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cheat sheet!

Employee Handbook

 

ALWAYS KEEP IN MIND
  • What first impression would a customer get if they walked into the store right now?
  • Is my attitude and behavior making customers feel comfortable, respected, and cared for?
  • Is the store cleaned and merchandised in a way that adds value to the products?

 

Service Standards:

  1. Greet every customer, say your name, and say let me know if you have any questions. I expect everyone to greet customers when they come in the store, especially since we still get people who have never heard of us before. **ASK EVERYONE WHO COMES IN IF THEY HAVE BEEN IN SHOP BEFORE.** Explain the layout of the store, point out any sales. Say you’re free to help if they have questions. 
  2. Be cheerful. Seriously, it matters. If you’re sad, be sad, we're all sad, but wait until the customer leaves.
  3. Only store employees are allowed behind the counter or in back rooms.
  4. Never leave boxes out where customers can see - when you’re done unpacking a box, put it in the back
  5. Don't eat in front of customers.
  6. No scrolling on phone etc when customers are present. If a customer is in the store, don’t be on your phone unless you are working on posting something on Instagram for the shop.
  7. Wrap up the person’s order before asking for payment. In the business this is called “the selling ceremony.” It’s a reminder to customers that the money is only part of the point. Just nice to do.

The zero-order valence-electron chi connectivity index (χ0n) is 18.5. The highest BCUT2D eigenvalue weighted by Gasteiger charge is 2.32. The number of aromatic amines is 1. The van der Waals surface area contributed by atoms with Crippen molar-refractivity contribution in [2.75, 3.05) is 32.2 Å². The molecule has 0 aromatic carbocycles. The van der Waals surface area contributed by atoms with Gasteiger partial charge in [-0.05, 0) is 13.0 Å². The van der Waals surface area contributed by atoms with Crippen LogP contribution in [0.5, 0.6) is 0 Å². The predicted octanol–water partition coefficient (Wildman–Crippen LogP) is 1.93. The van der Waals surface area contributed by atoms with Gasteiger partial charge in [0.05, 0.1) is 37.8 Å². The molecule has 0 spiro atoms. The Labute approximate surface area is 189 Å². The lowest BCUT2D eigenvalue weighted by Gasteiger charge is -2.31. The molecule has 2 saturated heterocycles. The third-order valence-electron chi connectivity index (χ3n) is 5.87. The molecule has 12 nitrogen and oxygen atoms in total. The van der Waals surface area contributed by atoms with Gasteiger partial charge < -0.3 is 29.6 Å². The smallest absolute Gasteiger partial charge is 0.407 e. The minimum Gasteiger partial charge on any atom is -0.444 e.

Daily duties:

  1. Put the sign out
  2. Feed Parsnip, but dont leave food out for her or ants will come
  3. Ensure that all displays are clean and well-organized.
  4. Check that the front of the store, including window and door, is clean and inviting.
  5. Straighten items all damn day
  6. Swiffer/dust
  7. Vacuum up any bugs/crap/etc - check windowsill and front window too
  8. Each employee must post something on Instagram stories every shift. Text me for the login info if you forget. If you want to bounce an idea for a post off of me before you put it up, please feel free to text it—I don’t mind at all. The only guidelines I ask you to stay within is that the photo and language be inclusive and positive. If you think something will be funny but worry it might be controversial, etc., just ask. If you take a really cute pic put it on the grid!
  9. Take out trash
  10. Before closing, do a final walk-through to ensure that all trash is picked up, all items are tidy, piles are straight, etc

Important things to do:

  1. Check quantities in store with what the backend in Shopify is showing. When quantities are off, it messes things up for online customers. When it’s slow pick a category to go through and correct - a brand of pen, or cards, candles, etc.
  2. Take gorgeous photos for social if you’re good at that kind of thing. Send cute pics to me!
  3. Straighten items all damn day
  4. Brush up on product knowledge. Look at the things we sell. If you don’t know what they are, ask or google it. Notice what’s new - I’ll try to do a better job informing you. You can also see this on our website under “new." Same goes for the website/shopify backend - poke around so you understand how stuff works, what we have, what it looks like, how to tell when things are out of stock, what's selling well, etc.
  5. Note what we are low on/out of and let me know so I can restock.

What else:

  1. My pet peeve is coming in in the morning or at night after close and things are disheveled. Just straighten things out omg. Never leave anything messy.
  2. Play upbeat music only. No slow sad acoustic shit, no men singing about heartbreak on their guitar, nothing sleepy, etc 
  3. Learn a single part of your job really well. Figure out what your "thing" is.
  4. If you have a creative idea or an idea of how something could be better or more fun, please tell me or just go ahead and do it!